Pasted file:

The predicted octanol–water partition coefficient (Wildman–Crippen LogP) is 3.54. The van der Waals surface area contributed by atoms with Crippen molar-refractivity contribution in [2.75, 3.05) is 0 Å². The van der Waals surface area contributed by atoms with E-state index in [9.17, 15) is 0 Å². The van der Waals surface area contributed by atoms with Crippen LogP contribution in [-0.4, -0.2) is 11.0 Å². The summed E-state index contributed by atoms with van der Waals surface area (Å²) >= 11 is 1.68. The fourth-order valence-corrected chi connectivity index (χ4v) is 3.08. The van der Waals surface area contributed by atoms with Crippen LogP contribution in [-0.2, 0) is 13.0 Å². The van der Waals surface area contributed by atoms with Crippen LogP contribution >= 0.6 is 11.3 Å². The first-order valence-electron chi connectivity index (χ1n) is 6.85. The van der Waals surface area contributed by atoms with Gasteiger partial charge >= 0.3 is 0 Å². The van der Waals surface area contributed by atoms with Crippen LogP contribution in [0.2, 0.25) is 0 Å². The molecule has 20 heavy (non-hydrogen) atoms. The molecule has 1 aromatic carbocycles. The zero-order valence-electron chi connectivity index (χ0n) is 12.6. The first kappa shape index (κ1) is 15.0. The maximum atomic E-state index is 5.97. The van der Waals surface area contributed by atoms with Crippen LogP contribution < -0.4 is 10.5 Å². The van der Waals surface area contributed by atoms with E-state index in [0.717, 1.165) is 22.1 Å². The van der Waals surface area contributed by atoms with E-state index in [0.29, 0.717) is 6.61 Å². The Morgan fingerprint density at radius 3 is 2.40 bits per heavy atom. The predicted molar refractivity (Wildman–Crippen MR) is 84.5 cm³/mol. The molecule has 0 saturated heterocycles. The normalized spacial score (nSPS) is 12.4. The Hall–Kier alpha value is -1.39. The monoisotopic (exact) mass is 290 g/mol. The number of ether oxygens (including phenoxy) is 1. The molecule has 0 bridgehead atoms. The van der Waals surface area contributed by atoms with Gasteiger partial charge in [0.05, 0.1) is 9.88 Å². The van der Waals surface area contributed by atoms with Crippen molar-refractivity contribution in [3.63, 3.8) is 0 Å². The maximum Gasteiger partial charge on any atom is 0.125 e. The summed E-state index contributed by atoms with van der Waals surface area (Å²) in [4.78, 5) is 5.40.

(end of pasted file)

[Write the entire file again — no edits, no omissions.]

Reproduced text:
The predicted octanol–water partition coefficient (Wildman–Crippen LogP) is 3.54. The van der Waals surface area contributed by atoms with Crippen molar-refractivity contribution in [2.75, 3.05) is 0 Å². The van der Waals surface area contributed by atoms with E-state index in [9.17, 15) is 0 Å². The van der Waals surface area contributed by atoms with Crippen LogP contribution in [-0.4, -0.2) is 11.0 Å². The summed E-state index contributed by atoms with van der Waals surface area (Å²) >= 11 is 1.68. The fourth-order valence-corrected chi connectivity index (χ4v) is 3.08. The van der Waals surface area contributed by atoms with Crippen LogP contribution in [-0.2, 0) is 13.0 Å². The van der Waals surface area contributed by atoms with Crippen LogP contribution >= 0.6 is 11.3 Å². The first-order valence-electron chi connectivity index (χ1n) is 6.85. The van der Waals surface area contributed by atoms with Gasteiger partial charge >= 0.3 is 0 Å². The van der Waals surface area contributed by atoms with Crippen LogP contribution in [0.2, 0.25) is 0 Å². The molecule has 20 heavy (non-hydrogen) atoms. The molecule has 1 aromatic carbocycles. The zero-order valence-electron chi connectivity index (χ0n) is 12.6. The first kappa shape index (κ1) is 15.0. The maximum atomic E-state index is 5.97. The van der Waals surface area contributed by atoms with Crippen LogP contribution < -0.4 is 10.5 Å². The van der Waals surface area contributed by atoms with E-state index in [0.717, 1.165) is 22.1 Å². The van der Waals surface area contributed by atoms with E-state index in [0.29, 0.717) is 6.61 Å². The Morgan fingerprint density at radius 3 is 2.40 bits per heavy atom. The predicted molar refractivity (Wildman–Crippen MR) is 84.5 cm³/mol. The molecule has 0 saturated heterocycles. The normalized spacial score (nSPS) is 12.4. The Hall–Kier alpha value is -1.39. The monoisotopic (exact) mass is 290 g/mol. The number of ether oxygens (including phenoxy) is 1. The molecule has 0 bridgehead atoms. The van der Waals surface area contributed by atoms with Gasteiger partial charge in [0.05, 0.1) is 9.88 Å². The van der Waals surface area contributed by atoms with Crippen molar-refractivity contribution in [3.63, 3.8) is 0 Å². The maximum Gasteiger partial charge on any atom is 0.125 e. The summed E-state index contributed by atoms with van der Waals surface area (Å²) in [4.78, 5) is 5.40.